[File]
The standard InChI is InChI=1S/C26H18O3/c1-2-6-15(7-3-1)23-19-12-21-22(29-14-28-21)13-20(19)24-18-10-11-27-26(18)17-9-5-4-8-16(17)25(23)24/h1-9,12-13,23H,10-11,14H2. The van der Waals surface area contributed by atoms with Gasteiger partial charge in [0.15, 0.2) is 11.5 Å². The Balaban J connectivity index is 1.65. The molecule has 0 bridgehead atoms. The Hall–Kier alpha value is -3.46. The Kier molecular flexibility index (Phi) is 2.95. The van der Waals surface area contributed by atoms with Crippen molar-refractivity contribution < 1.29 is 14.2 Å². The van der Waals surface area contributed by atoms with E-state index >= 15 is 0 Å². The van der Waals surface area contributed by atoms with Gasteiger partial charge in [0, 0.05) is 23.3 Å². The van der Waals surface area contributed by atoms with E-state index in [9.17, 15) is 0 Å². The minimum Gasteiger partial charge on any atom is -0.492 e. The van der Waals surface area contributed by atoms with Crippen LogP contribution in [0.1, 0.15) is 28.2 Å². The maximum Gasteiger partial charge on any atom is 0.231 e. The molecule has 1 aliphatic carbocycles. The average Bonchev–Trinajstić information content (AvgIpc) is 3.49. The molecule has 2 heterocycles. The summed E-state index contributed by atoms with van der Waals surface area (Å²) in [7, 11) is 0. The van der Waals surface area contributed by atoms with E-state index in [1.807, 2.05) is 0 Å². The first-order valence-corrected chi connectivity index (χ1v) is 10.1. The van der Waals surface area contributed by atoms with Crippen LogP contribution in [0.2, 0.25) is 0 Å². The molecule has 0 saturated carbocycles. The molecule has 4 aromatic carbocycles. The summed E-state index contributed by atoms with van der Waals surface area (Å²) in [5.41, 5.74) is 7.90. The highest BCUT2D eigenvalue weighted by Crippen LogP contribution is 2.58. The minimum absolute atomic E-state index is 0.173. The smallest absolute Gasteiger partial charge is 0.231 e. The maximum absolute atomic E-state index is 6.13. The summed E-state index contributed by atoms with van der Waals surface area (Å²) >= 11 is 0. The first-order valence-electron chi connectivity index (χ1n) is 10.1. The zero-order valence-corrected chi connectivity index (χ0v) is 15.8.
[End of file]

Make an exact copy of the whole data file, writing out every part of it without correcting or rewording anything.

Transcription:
The standard InChI is InChI=1S/C26H18O3/c1-2-6-15(7-3-1)23-19-12-21-22(29-14-28-21)13-20(19)24-18-10-11-27-26(18)17-9-5-4-8-16(17)25(23)24/h1-9,12-13,23H,10-11,14H2. The van der Waals surface area contributed by atoms with Gasteiger partial charge in [0.15, 0.2) is 11.5 Å². The Balaban J connectivity index is 1.65. The molecule has 0 bridgehead atoms. The Hall–Kier alpha value is -3.46. The Kier molecular flexibility index (Phi) is 2.95. The van der Waals surface area contributed by atoms with Crippen molar-refractivity contribution < 1.29 is 14.2 Å². The van der Waals surface area contributed by atoms with E-state index >= 15 is 0 Å². The van der Waals surface area contributed by atoms with Gasteiger partial charge in [0, 0.05) is 23.3 Å². The van der Waals surface area contributed by atoms with E-state index in [9.17, 15) is 0 Å². The minimum Gasteiger partial charge on any atom is -0.492 e. The van der Waals surface area contributed by atoms with Crippen LogP contribution in [0.1, 0.15) is 28.2 Å². The maximum Gasteiger partial charge on any atom is 0.231 e. The molecule has 1 aliphatic carbocycles. The average Bonchev–Trinajstić information content (AvgIpc) is 3.49. The molecule has 2 heterocycles. The summed E-state index contributed by atoms with van der Waals surface area (Å²) in [7, 11) is 0. The van der Waals surface area contributed by atoms with E-state index in [1.807, 2.05) is 0 Å². The first-order valence-corrected chi connectivity index (χ1v) is 10.1. The van der Waals surface area contributed by atoms with Crippen LogP contribution in [0.2, 0.25) is 0 Å². The molecule has 0 saturated carbocycles. The molecule has 4 aromatic carbocycles. The summed E-state index contributed by atoms with van der Waals surface area (Å²) in [5.41, 5.74) is 7.90. The highest BCUT2D eigenvalue weighted by Crippen LogP contribution is 2.58. The minimum absolute atomic E-state index is 0.173. The smallest absolute Gasteiger partial charge is 0.231 e. The maximum absolute atomic E-state index is 6.13. The summed E-state index contributed by atoms with van der Waals surface area (Å²) >= 11 is 0. The first-order valence-electron chi connectivity index (χ1n) is 10.1. The zero-order valence-corrected chi connectivity index (χ0v) is 15.8.